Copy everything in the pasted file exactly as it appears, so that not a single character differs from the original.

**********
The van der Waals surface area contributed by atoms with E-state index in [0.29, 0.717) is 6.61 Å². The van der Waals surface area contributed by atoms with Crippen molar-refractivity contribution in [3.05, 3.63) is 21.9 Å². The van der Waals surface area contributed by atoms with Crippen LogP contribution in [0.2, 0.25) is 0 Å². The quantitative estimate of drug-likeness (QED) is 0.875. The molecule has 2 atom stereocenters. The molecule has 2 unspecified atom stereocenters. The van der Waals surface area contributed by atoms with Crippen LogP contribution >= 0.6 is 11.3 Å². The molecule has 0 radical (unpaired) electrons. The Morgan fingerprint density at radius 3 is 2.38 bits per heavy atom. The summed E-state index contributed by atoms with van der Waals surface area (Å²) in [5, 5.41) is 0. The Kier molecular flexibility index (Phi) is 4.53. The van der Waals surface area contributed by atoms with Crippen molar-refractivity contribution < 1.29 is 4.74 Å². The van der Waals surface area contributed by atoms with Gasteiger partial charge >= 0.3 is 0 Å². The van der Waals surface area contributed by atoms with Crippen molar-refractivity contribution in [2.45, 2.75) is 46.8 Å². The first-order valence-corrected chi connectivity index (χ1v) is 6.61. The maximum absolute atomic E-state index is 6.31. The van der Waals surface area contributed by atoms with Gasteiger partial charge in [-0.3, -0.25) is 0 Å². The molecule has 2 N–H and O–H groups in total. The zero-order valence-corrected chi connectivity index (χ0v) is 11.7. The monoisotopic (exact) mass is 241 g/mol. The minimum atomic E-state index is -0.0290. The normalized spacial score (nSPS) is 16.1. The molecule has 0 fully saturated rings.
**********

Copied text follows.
The van der Waals surface area contributed by atoms with E-state index in [0.29, 0.717) is 6.61 Å². The van der Waals surface area contributed by atoms with Crippen molar-refractivity contribution in [3.05, 3.63) is 21.9 Å². The van der Waals surface area contributed by atoms with Crippen LogP contribution in [0.2, 0.25) is 0 Å². The quantitative estimate of drug-likeness (QED) is 0.875. The molecule has 2 atom stereocenters. The molecule has 2 unspecified atom stereocenters. The van der Waals surface area contributed by atoms with Crippen LogP contribution >= 0.6 is 11.3 Å². The molecule has 0 radical (unpaired) electrons. The Morgan fingerprint density at radius 3 is 2.38 bits per heavy atom. The summed E-state index contributed by atoms with van der Waals surface area (Å²) in [5, 5.41) is 0. The Kier molecular flexibility index (Phi) is 4.53. The van der Waals surface area contributed by atoms with Crippen molar-refractivity contribution < 1.29 is 4.74 Å². The van der Waals surface area contributed by atoms with Gasteiger partial charge >= 0.3 is 0 Å². The van der Waals surface area contributed by atoms with Crippen molar-refractivity contribution in [2.45, 2.75) is 46.8 Å². The first-order valence-corrected chi connectivity index (χ1v) is 6.61. The maximum absolute atomic E-state index is 6.31. The van der Waals surface area contributed by atoms with Gasteiger partial charge in [-0.3, -0.25) is 0 Å². The molecule has 2 N–H and O–H groups in total. The zero-order valence-corrected chi connectivity index (χ0v) is 11.7. The monoisotopic (exact) mass is 241 g/mol. The minimum atomic E-state index is -0.0290. The normalized spacial score (nSPS) is 16.1. The molecule has 0 fully saturated rings.